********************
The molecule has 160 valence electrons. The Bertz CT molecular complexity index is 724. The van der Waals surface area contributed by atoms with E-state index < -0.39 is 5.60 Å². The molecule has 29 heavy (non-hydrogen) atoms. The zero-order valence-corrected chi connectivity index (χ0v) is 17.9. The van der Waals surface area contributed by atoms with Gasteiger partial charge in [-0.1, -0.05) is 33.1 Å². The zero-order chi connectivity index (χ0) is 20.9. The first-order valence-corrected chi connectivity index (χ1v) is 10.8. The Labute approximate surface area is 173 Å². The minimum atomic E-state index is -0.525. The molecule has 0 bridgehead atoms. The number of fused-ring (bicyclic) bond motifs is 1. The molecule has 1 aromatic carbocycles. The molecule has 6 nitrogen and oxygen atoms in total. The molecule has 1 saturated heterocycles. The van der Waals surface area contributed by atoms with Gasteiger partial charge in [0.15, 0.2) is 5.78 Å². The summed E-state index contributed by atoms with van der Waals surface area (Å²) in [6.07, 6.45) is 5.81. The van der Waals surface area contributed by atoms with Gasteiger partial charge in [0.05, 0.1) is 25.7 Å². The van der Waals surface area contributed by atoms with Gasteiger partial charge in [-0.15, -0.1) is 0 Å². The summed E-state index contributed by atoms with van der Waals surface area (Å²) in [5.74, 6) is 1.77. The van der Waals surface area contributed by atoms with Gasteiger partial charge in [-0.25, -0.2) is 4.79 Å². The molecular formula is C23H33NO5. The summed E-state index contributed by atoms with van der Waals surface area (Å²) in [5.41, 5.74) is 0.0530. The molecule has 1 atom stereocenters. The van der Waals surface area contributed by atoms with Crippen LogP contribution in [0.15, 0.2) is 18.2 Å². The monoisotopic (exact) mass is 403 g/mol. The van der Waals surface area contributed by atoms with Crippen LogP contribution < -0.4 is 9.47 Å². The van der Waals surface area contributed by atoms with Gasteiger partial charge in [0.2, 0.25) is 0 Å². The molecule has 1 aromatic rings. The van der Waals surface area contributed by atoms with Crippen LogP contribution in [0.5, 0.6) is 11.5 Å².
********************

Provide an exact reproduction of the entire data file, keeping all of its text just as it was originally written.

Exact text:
The molecule has 160 valence electrons. The Bertz CT molecular complexity index is 724. The van der Waals surface area contributed by atoms with E-state index < -0.39 is 5.60 Å². The molecule has 29 heavy (non-hydrogen) atoms. The zero-order valence-corrected chi connectivity index (χ0v) is 17.9. The van der Waals surface area contributed by atoms with Gasteiger partial charge in [-0.1, -0.05) is 33.1 Å². The zero-order chi connectivity index (χ0) is 20.9. The first-order valence-corrected chi connectivity index (χ1v) is 10.8. The Labute approximate surface area is 173 Å². The minimum atomic E-state index is -0.525. The molecule has 0 bridgehead atoms. The number of fused-ring (bicyclic) bond motifs is 1. The molecule has 1 aromatic carbocycles. The molecule has 6 nitrogen and oxygen atoms in total. The molecule has 1 saturated heterocycles. The van der Waals surface area contributed by atoms with Gasteiger partial charge in [0.15, 0.2) is 5.78 Å². The summed E-state index contributed by atoms with van der Waals surface area (Å²) in [6.07, 6.45) is 5.81. The van der Waals surface area contributed by atoms with Gasteiger partial charge in [0.05, 0.1) is 25.7 Å². The van der Waals surface area contributed by atoms with Gasteiger partial charge in [-0.15, -0.1) is 0 Å². The summed E-state index contributed by atoms with van der Waals surface area (Å²) in [5.74, 6) is 1.77. The van der Waals surface area contributed by atoms with Gasteiger partial charge in [-0.25, -0.2) is 4.79 Å². The molecular formula is C23H33NO5. The summed E-state index contributed by atoms with van der Waals surface area (Å²) in [5.41, 5.74) is 0.0530. The molecule has 1 atom stereocenters. The van der Waals surface area contributed by atoms with Crippen LogP contribution in [0.15, 0.2) is 18.2 Å². The monoisotopic (exact) mass is 403 g/mol. The van der Waals surface area contributed by atoms with Crippen LogP contribution < -0.4 is 9.47 Å². The van der Waals surface area contributed by atoms with Gasteiger partial charge in [0.2, 0.25) is 0 Å². The molecule has 1 aromatic rings. The van der Waals surface area contributed by atoms with Crippen LogP contribution in [0.5, 0.6) is 11.5 Å².